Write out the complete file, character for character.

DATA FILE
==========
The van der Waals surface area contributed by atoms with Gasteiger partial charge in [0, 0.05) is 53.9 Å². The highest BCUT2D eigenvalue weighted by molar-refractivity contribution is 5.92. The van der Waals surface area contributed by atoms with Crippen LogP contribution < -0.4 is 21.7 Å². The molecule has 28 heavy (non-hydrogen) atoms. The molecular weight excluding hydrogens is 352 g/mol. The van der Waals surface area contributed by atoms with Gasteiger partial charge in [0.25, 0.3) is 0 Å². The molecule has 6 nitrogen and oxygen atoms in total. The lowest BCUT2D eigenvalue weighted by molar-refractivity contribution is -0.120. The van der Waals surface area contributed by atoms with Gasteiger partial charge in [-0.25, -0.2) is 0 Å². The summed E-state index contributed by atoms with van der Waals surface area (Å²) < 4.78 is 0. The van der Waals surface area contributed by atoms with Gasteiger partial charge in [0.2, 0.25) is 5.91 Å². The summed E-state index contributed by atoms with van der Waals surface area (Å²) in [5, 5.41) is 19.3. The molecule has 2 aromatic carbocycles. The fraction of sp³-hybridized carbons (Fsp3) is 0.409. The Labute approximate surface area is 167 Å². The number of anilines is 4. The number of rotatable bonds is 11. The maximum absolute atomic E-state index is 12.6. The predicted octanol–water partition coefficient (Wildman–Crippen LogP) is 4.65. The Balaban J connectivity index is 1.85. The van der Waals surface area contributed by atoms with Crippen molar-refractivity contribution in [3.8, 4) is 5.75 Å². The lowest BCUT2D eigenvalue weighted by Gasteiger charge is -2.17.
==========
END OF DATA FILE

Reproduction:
The van der Waals surface area contributed by atoms with Gasteiger partial charge in [0, 0.05) is 53.9 Å². The highest BCUT2D eigenvalue weighted by molar-refractivity contribution is 5.92. The van der Waals surface area contributed by atoms with Crippen LogP contribution < -0.4 is 21.7 Å². The molecule has 28 heavy (non-hydrogen) atoms. The molecular weight excluding hydrogens is 352 g/mol. The van der Waals surface area contributed by atoms with Gasteiger partial charge in [0.25, 0.3) is 0 Å². The molecule has 6 nitrogen and oxygen atoms in total. The lowest BCUT2D eigenvalue weighted by molar-refractivity contribution is -0.120. The van der Waals surface area contributed by atoms with Gasteiger partial charge in [-0.25, -0.2) is 0 Å². The summed E-state index contributed by atoms with van der Waals surface area (Å²) < 4.78 is 0. The van der Waals surface area contributed by atoms with Gasteiger partial charge in [0.2, 0.25) is 5.91 Å². The summed E-state index contributed by atoms with van der Waals surface area (Å²) in [5, 5.41) is 19.3. The molecule has 2 aromatic carbocycles. The fraction of sp³-hybridized carbons (Fsp3) is 0.409. The Labute approximate surface area is 167 Å². The number of anilines is 4. The number of rotatable bonds is 11. The maximum absolute atomic E-state index is 12.6. The predicted octanol–water partition coefficient (Wildman–Crippen LogP) is 4.65. The Balaban J connectivity index is 1.85. The van der Waals surface area contributed by atoms with Crippen molar-refractivity contribution in [3.8, 4) is 5.75 Å². The lowest BCUT2D eigenvalue weighted by Gasteiger charge is -2.17.